How to choose the right LDO for your satellite application

Other Parts Discussed in Post: TPS7H1101A-SP

Radiation-hardened low-dropout regulators (LDOs) are vital power components of many space-grade subsystems, including field-programmable gate arrays (FPGAs), data converters and analog circuitry. LDOs help ensure a stable, low-noise and low-ripple supply of power for components whose performance depends on a clean input.

But with so many LDOs available on the market, how do you choose the right radiation-hardened device for your subsystem? Let’s look at some design specifications and device features to help you with this decision.

Dropout voltage for space-grade LDOs

An LDO’s dropout voltage is the voltage differential between the input and output voltage, at which point the LDO ceases to regulate the output voltage. The smaller the dropout voltage specification, the lower the operating voltage differential one is able to operate with, which results in less power and thermal dissipation as well as inherently higher maximum efficiency. These benefits become more significant at higher currents, as expressed by Equation 1:

LDO power dissipation = (VIN-VOUT)xIOUT                 (1)

In the radiation-hardened market, it can be difficult to find truly low dropout regulators that offer strong performance over radiation, temperature and aging. TI’s radiation-hardened LDO, the TPS7H1101A-SP, is one example, offering a typical dropout voltage (Vdo) of 210 mV at 3 A – currently, the lowest on the market. If you have a standard 5-V, 3.3-V, 2.5-V or 1.8-V rail available, this LDO can regulate output voltages down to 0.8 V to supply any required voltage, as well as the current needed for one or more space-grade analog-to-digital converters (ADCs) or clocks.

Noise performance for space LDOs

With satellites in space for 10 or more years, getting the maximum performance out of the onboard integrated circuits helps ensure design longevity. In order to provide a clean, low-noise rail for high-performance clocks, data converters, digital signal processors or analog components, the internal noise generated by the LDO’s circuitry needs to be minimal. Since it is not easy to filter internally generated 1/f noise, look for LDOs with inherent low-noise characteristics. Lower-frequency noise is often the largest and most difficult to filter out. The TPS7H1101A-SP offers one of the lowest 1/f noise levels, with a peak around 1 µV/Hz at 10 Hz. See Figure 1 below for RMS noise over frequency.

Figure 1: TPS7H1101A-SP noise

PSRR for space LDOs

The power-supply rejection ratio (PSRR) is a measure of how well an LDO can clean up, or reject, incoming noise from other components upstream. For higher-end ADCs, the input supply noise requirements continue to get tighter to minimize bit errors. At higher frequencies, it is difficult to have high PSRR given the characteristics of the control loop. Often, designers need to use external components to filter the noise to reach an acceptable effective PSRR, which increases solution size – an obvious issue for space applications, where size and weight tie directly to satellite launch costs. The PSRR is most important at the switching frequency of the upstream supply (since there is a voltage ripple at this frequency). Additionally, PSRR is important above this frequency because of the switching harmonics. If you’re looking for good PSRR, the TPS7A4501-SP LDO offers a PSRR of over 45 dB at 100 kHz.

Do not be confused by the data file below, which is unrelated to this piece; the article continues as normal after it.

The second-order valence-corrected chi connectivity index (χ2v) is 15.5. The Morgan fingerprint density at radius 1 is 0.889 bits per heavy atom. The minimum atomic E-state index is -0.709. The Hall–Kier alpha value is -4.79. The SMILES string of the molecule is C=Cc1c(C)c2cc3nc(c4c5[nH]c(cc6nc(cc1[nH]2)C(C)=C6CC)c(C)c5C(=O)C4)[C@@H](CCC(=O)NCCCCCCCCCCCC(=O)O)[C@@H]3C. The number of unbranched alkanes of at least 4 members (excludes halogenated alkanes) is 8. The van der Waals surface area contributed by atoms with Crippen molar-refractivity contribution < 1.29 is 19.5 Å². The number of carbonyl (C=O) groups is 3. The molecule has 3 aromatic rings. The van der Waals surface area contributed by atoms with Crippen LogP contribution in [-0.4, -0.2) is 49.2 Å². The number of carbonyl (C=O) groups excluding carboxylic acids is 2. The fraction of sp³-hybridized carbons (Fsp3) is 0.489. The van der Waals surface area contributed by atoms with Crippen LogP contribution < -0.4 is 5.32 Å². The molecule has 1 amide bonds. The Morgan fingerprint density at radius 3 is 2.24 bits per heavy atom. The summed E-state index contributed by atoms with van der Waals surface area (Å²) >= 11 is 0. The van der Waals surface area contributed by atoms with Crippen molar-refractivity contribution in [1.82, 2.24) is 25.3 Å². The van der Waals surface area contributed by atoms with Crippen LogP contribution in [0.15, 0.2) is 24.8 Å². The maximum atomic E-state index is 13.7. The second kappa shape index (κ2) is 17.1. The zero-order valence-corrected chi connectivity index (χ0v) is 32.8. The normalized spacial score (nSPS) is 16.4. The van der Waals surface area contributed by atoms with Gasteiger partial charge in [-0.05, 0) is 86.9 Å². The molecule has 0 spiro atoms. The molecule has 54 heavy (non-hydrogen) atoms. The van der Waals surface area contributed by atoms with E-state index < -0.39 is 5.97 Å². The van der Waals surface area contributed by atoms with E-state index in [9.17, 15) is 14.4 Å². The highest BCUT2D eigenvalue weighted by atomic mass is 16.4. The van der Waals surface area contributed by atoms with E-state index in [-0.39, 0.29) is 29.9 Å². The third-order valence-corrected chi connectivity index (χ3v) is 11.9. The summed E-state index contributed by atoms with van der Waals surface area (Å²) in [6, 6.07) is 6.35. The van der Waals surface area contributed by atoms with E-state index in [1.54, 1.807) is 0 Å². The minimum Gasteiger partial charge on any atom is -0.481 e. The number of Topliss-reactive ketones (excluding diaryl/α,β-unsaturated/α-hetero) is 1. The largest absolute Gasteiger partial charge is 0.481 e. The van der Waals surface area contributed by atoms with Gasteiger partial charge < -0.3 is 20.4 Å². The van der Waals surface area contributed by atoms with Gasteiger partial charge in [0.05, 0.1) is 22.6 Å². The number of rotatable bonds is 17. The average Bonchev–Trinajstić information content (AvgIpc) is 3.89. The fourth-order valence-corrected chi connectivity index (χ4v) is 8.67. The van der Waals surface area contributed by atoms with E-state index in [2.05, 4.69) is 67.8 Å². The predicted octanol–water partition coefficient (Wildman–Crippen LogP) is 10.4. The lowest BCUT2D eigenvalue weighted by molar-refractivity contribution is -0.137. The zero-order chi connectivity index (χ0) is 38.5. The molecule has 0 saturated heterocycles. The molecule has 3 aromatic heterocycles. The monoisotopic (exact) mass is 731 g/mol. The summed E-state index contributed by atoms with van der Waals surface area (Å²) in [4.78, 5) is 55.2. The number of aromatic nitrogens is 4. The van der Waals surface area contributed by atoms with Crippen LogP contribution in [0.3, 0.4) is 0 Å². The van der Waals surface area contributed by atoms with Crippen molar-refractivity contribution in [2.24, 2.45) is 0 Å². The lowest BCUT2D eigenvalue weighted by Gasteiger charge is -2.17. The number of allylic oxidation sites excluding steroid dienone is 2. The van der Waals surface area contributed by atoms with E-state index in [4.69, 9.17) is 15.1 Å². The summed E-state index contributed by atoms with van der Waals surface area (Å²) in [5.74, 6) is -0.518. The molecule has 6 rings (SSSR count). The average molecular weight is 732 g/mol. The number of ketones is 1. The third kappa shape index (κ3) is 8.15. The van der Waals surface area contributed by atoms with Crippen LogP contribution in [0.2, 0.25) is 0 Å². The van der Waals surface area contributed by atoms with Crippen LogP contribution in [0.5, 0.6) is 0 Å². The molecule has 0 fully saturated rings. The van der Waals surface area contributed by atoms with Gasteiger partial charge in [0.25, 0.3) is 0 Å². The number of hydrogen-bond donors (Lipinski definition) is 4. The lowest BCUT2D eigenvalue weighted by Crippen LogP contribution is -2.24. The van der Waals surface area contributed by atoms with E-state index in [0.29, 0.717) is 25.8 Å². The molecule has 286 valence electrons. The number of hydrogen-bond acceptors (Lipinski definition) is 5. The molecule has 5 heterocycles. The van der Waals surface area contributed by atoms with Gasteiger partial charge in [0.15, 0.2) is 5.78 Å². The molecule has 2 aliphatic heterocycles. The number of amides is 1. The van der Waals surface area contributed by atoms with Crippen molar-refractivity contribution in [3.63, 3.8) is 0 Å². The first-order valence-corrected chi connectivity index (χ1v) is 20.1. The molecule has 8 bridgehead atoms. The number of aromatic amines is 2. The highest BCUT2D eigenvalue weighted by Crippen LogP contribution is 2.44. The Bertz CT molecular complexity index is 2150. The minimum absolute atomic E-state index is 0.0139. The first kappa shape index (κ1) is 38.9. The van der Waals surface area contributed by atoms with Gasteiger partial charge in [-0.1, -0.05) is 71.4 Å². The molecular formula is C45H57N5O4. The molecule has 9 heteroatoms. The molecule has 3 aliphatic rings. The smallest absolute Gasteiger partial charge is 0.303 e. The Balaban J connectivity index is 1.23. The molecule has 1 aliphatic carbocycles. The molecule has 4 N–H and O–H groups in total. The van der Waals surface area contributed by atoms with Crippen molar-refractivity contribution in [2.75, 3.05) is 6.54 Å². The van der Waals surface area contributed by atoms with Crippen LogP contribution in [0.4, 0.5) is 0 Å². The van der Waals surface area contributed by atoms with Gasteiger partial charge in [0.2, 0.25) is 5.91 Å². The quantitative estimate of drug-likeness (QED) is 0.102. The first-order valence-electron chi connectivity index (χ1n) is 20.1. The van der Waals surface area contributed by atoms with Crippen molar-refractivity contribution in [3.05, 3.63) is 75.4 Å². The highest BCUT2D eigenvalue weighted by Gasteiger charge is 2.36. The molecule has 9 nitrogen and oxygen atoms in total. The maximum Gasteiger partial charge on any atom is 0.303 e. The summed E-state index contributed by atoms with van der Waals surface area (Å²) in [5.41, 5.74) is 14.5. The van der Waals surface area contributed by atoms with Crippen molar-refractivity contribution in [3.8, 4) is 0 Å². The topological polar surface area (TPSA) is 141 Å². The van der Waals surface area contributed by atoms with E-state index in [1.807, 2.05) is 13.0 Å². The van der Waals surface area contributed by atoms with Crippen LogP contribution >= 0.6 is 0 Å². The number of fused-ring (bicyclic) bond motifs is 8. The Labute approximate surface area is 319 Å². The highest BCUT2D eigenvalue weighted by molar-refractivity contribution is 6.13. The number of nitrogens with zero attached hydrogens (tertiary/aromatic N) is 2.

Other important LDO features

Outside of dropout voltage, PSRR and noise, let’s look at several smart features that can be integral to the performance of a radiation-hardened LDO.

  • Enable. In space, there is only a set amount of power available from the solar panel, from which many functions need to run. The enable feature allows you to specify whether the LDO should be on or off at any given time, and proves critical for overall savings in a power budget. The enable pin is also important for power-up sequencing, which is of increasing need in newer-generation FPGAs.
  • Soft start. A voltage that rises too quickly can cause current overshoot or an excessive peak inrush current, damaging downstream components such as the FPGA or ADC. The soft-start feature regulates how quickly the output voltage rises at startup. Soft start also prevents a level of voltage droop that could be unacceptable by preventing an overcurrent draw on the upstream supply.
  • Output voltage accuracy. Often, newer space-grade FPGAs such as the Xilinx KU060 have strict input-voltage tolerance requirements on each rail to enable their best performance. To ensure that your design meets strict accuracy requirements over radiation exposure and end-of-life conditions, look for devices like the TPS7H1101A-SP, which is on the KU060 development board.
  • Size. Other than having a small, easy-to-layout package, other ways to reduce solution size include limiting the number of external components to the LDO; having more integrated features, better PSRR and noise specifications; and more reliable radiation performance under single-event effects. TI’s TPS7A4501-SP is one of the industry’s smallest radiation-hardened LDOs, both in package size, layout and solution size.


With so many options available, it can be difficult to pick the right LDO. Consider which capabilities and features are the most important. For example, if your application is powering a high-end FPGA or high-speed data converter, features like output-voltage accuracy, reference accuracy, PSRR and noise might be the priorities. If, however, you are designing a low-performance analog circuit or working with an older FPGA where tolerance requirements are not so stringent, having the smallest-sized, lowest-cost solution while retaining good-enough capability might be the better option.

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